Who is she?
Susan Philipsz is a Scottish artist based in Berlin who works with spaces, narrative and sounds. In 2010 she won the Turner Prize which was the first time a sound work was nominated. In 2014 she was awarded an OBE.
Her sound installation War Damaged Musical Instruments which explores the destruction of war, is in Tate Britain’s Duveen galleries until February 2016.
What sounds does she work with?
She uses recordings, mainly of her own singing voice and projects this sound into a space. Her voice is untrained and she leaves in breaths and imperfections to create a sense of intimacy.
She has reworked songs varying from traditional folk music and sixteenth century ballads to songs by Nirvana and David Bowie.
What are her themes?
She is interested in how sound can trigger memory and emotions. While each piece is unique, she explores familiar themes of loss, longing, hope and return.
Sound is materially invisible but very visceral and emotive. It can define a space at the same time as it triggers a memory.
Where has her work been heard?
Philipsz’ work responds directly to the site in which the piece is installed. Her sound pieces have been heard in out-of-the-way spaces such as alleyways and underpasses to very public bus stations and supermarkets.
By placing audio pieces in an urban environment she examines more closely the architecture and spaces around us. This interest in exploring a geographic location and the effect it has on our emotions and behaviour is sometimes called psychogeography.
When the work is placed in a gritty urban setting, you’re prevented from fully entering into a state of reverie. You can become aware of how the sound defines the architecture and draws attention to it in a new way.
Her audio work has also been displayed in galleries even if a work was originally created and exhibited in a site-specific space. The nature of hearing her work in this setting transforms the experience into something quite meditative and reflective.
What are her key works?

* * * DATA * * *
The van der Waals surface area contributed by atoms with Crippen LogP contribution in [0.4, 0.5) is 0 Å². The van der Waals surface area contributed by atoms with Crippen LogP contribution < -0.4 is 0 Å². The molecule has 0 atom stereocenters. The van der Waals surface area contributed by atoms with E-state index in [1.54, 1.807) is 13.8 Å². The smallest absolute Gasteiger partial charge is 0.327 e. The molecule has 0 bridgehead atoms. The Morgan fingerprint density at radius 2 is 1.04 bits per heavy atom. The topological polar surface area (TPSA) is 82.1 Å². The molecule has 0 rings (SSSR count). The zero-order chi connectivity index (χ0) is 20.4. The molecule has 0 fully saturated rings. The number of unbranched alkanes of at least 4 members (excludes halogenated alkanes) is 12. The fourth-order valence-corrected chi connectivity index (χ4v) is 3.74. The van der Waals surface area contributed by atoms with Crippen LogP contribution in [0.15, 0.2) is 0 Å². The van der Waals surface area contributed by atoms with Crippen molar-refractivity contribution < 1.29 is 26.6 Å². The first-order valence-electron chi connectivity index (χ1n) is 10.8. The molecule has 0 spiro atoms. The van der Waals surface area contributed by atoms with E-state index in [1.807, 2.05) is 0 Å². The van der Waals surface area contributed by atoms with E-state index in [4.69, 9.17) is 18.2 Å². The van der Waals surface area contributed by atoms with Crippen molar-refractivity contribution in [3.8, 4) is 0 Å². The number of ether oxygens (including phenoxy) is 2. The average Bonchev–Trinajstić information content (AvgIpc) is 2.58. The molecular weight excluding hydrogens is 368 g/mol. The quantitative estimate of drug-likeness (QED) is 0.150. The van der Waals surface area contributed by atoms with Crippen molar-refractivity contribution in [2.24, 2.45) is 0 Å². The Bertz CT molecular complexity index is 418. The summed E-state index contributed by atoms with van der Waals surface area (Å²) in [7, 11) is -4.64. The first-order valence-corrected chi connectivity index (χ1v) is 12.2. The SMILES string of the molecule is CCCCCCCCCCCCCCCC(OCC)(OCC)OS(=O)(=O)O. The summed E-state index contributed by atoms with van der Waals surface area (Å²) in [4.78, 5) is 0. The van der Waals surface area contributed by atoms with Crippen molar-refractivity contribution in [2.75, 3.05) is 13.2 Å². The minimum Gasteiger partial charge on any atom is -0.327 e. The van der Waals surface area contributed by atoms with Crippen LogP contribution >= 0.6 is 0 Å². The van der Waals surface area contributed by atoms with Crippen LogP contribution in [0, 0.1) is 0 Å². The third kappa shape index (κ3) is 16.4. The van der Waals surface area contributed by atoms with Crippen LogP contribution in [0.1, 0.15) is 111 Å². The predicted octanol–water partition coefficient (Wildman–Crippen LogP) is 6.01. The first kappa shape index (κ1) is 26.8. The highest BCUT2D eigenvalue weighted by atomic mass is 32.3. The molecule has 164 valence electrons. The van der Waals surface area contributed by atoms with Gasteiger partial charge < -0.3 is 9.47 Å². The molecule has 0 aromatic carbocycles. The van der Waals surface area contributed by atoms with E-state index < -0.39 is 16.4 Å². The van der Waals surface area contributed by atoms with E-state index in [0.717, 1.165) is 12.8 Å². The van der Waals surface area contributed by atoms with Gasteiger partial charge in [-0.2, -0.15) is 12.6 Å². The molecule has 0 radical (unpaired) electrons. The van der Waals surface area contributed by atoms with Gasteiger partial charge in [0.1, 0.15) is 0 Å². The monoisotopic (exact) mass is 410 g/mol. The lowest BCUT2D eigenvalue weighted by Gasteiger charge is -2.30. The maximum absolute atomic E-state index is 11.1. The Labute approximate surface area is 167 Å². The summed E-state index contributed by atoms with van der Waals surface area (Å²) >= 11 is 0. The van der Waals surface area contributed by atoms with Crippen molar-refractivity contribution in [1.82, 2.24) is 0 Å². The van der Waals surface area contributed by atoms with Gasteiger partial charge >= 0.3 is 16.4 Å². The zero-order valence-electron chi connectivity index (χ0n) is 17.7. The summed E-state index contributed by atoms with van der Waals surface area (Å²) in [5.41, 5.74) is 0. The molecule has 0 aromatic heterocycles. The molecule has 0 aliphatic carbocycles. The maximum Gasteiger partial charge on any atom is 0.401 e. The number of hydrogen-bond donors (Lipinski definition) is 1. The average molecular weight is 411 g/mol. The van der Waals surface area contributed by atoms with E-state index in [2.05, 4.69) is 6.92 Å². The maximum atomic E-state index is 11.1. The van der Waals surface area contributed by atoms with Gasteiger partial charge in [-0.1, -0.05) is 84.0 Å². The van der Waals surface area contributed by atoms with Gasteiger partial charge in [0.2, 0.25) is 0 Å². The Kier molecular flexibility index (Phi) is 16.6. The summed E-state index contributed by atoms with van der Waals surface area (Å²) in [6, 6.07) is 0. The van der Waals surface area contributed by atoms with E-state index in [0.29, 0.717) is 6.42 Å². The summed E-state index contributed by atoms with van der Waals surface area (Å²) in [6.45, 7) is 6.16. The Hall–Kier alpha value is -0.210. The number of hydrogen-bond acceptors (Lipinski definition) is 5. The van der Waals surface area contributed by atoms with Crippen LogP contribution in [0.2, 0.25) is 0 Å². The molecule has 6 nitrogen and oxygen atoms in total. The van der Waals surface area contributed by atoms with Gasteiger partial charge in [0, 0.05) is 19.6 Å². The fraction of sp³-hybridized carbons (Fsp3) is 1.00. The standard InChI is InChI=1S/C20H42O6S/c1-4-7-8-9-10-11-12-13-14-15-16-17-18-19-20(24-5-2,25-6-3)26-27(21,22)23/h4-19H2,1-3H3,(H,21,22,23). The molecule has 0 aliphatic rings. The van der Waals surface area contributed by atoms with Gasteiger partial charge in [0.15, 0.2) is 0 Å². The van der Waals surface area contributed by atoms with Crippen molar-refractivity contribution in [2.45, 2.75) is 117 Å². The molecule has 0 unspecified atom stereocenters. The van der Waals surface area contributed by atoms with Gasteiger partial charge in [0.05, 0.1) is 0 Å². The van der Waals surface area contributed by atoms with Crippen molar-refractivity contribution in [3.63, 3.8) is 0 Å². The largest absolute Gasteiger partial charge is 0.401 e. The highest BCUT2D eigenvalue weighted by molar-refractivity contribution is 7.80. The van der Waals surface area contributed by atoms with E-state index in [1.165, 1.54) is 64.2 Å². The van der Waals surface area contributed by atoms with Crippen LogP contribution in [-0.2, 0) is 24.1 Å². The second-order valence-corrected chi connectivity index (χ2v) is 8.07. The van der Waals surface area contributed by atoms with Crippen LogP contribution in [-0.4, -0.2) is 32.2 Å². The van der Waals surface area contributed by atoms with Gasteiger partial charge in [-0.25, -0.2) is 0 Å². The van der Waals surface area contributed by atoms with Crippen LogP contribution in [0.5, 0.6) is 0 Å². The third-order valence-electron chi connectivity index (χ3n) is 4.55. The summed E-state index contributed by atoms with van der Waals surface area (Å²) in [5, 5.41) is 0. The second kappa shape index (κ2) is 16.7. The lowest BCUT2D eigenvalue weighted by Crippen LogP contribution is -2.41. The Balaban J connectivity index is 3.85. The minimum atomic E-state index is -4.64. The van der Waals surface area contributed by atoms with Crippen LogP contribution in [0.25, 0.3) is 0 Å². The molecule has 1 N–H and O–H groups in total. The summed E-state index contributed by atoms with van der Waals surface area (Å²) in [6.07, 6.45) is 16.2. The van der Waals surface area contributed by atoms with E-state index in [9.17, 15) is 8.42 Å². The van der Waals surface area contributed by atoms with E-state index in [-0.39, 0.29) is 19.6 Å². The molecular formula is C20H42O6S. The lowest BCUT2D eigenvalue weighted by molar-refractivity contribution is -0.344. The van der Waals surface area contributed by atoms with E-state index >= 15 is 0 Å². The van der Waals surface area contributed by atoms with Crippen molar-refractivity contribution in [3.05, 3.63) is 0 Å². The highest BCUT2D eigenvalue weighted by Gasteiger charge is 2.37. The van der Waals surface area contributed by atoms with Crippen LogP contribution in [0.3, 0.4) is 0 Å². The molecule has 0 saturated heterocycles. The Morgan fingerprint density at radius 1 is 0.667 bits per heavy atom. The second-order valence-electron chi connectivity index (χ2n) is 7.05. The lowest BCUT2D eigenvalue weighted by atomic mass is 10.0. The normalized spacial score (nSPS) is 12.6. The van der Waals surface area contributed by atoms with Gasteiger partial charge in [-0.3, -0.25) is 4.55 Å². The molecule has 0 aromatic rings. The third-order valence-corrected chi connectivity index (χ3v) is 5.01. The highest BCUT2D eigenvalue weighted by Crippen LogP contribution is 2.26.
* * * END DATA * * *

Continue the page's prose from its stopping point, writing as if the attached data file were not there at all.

In Turner Prize-winning Lowlands, 2010, Philipsz sung three versions of a sixteenth century Scottish ballad originally installed underneath three bridges in Glasgow. The story is about a sailor who drowns and comes back to say goodbye to a loved one. The work was played in an empty room through three large black speakers at Tate Britain for the Turner Prize.
For Surround Me 2010, Philipsz’ voice was echoed across six locations around the Bank of England including postwar walkways and medieval alleyways. On visiting these sites, Philipsz was drawn to the silence which overcomes this part of London when bankers aren’t around at the weekend. Taking inspiration from this and the history of the City of London, she plays with the haunting sounds of sixteenth century composers, who were influenced by the voices of the city (such as street sellers).
In the short film below, author Iain Sinclair places the songs of Surround Me in their historical context and explains the significance of the location.
Study for Strings 2012, is an incredibly moving contemporary reworking of Pavel Haas’ 1943 score which Hass composed for a Nazi propaganda film whilst in the Theresienstadt concentration camp. Many members of the orchestra along with Hass were killed. For her recording, Philipsz singles out only the viola and cello parts, leaving mass areas of silence exposing the cruel absence of the musicians. It was installed on the longest train platform at Kassel Hauptbahnhof as part of Documenta 13.
Hear Philipsz talk about these three works and the role of the voice within art practice and oral histories in this Off the Record symposium.
What do the critics say?
Her art makes you think of your place in the world, and opens you up to your feelings.
Adrian Searle, the Guardian
When Philipsz uses objects such as organ pipes or the rims of glasses to make sounds, the architecture itself seems to breathe, and its emptiness becomes as full of potential as it is devoid of the past.
Jonathan Griffin, Frieze
Hers is not an art of great gestures: it’s the work of slowly chipping away at history, exposing something that is both a mesmerising tribute and a lesson for today.
Orit Gat, Art Review
Susan Philpsz in quotes…
Singing is almost like a sculptural experience. Your inner space and what happens when you project sound into a room.
I am particularly interested in the emotive and psychological properties of sound and how it can be used as a device to alter individual consciousness.
There are two ways to experience my work in public space. People either just happen upon it and they’re surprised, they become very aware of their sense of self in that particular place and moment. Or, you’re waiting in anticipation, you become very aware of the time passing.